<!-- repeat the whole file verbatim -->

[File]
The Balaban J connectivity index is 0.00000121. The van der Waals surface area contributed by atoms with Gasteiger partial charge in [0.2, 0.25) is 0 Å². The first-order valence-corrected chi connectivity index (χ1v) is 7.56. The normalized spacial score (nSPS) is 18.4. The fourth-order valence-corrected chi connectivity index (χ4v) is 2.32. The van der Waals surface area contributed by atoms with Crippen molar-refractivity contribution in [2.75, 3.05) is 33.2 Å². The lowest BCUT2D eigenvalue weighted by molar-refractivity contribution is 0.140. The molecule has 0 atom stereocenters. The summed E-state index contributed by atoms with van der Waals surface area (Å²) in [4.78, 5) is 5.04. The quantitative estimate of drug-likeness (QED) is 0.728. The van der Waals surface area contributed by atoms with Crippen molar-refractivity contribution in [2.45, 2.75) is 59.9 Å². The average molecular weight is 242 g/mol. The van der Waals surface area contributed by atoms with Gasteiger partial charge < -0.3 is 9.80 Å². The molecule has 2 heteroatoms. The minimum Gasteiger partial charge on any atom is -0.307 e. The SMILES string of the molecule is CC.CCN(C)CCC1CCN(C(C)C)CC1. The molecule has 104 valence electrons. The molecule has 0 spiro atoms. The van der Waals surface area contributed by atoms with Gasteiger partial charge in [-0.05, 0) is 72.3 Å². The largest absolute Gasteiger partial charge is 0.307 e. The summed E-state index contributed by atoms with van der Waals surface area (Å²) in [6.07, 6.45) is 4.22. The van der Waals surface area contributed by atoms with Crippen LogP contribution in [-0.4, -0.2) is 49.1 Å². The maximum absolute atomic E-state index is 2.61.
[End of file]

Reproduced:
The Balaban J connectivity index is 0.00000121. The van der Waals surface area contributed by atoms with Gasteiger partial charge in [0.2, 0.25) is 0 Å². The first-order valence-corrected chi connectivity index (χ1v) is 7.56. The normalized spacial score (nSPS) is 18.4. The fourth-order valence-corrected chi connectivity index (χ4v) is 2.32. The van der Waals surface area contributed by atoms with Crippen molar-refractivity contribution in [2.75, 3.05) is 33.2 Å². The lowest BCUT2D eigenvalue weighted by molar-refractivity contribution is 0.140. The molecule has 0 atom stereocenters. The summed E-state index contributed by atoms with van der Waals surface area (Å²) in [4.78, 5) is 5.04. The quantitative estimate of drug-likeness (QED) is 0.728. The van der Waals surface area contributed by atoms with Crippen molar-refractivity contribution in [2.45, 2.75) is 59.9 Å². The average molecular weight is 242 g/mol. The van der Waals surface area contributed by atoms with Gasteiger partial charge < -0.3 is 9.80 Å². The molecule has 2 heteroatoms. The minimum Gasteiger partial charge on any atom is -0.307 e. The SMILES string of the molecule is CC.CCN(C)CCC1CCN(C(C)C)CC1. The molecule has 104 valence electrons. The molecule has 0 spiro atoms. The van der Waals surface area contributed by atoms with Gasteiger partial charge in [-0.05, 0) is 72.3 Å². The largest absolute Gasteiger partial charge is 0.307 e. The summed E-state index contributed by atoms with van der Waals surface area (Å²) in [6.07, 6.45) is 4.22. The van der Waals surface area contributed by atoms with Crippen LogP contribution in [-0.4, -0.2) is 49.1 Å². The maximum absolute atomic E-state index is 2.61.